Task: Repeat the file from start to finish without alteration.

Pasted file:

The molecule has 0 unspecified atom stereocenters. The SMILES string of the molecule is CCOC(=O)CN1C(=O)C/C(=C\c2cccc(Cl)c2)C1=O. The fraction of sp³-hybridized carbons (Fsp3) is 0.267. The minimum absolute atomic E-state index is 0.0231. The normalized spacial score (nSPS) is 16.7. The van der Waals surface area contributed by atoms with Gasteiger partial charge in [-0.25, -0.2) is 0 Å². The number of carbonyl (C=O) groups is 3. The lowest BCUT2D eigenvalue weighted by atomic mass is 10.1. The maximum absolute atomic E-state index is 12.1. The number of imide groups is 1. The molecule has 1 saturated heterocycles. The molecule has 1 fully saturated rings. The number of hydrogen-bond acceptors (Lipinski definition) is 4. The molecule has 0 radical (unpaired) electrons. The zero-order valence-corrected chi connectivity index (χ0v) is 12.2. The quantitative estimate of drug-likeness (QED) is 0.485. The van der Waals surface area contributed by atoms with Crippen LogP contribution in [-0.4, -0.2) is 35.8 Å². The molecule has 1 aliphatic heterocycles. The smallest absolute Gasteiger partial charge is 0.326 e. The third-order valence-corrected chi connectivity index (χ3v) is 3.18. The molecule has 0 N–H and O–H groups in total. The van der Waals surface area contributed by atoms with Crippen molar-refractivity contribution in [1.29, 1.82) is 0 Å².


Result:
The molecule has 0 unspecified atom stereocenters. The SMILES string of the molecule is CCOC(=O)CN1C(=O)C/C(=C\c2cccc(Cl)c2)C1=O. The fraction of sp³-hybridized carbons (Fsp3) is 0.267. The minimum absolute atomic E-state index is 0.0231. The normalized spacial score (nSPS) is 16.7. The van der Waals surface area contributed by atoms with Gasteiger partial charge in [-0.25, -0.2) is 0 Å². The number of carbonyl (C=O) groups is 3. The lowest BCUT2D eigenvalue weighted by atomic mass is 10.1. The maximum absolute atomic E-state index is 12.1. The number of imide groups is 1. The molecule has 1 saturated heterocycles. The molecule has 1 fully saturated rings. The number of hydrogen-bond acceptors (Lipinski definition) is 4. The molecule has 0 radical (unpaired) electrons. The zero-order valence-corrected chi connectivity index (χ0v) is 12.2. The quantitative estimate of drug-likeness (QED) is 0.485. The van der Waals surface area contributed by atoms with Crippen LogP contribution in [-0.4, -0.2) is 35.8 Å². The molecule has 1 aliphatic heterocycles. The smallest absolute Gasteiger partial charge is 0.326 e. The third-order valence-corrected chi connectivity index (χ3v) is 3.18. The molecule has 0 N–H and O–H groups in total. The van der Waals surface area contributed by atoms with Crippen molar-refractivity contribution in [1.29, 1.82) is 0 Å².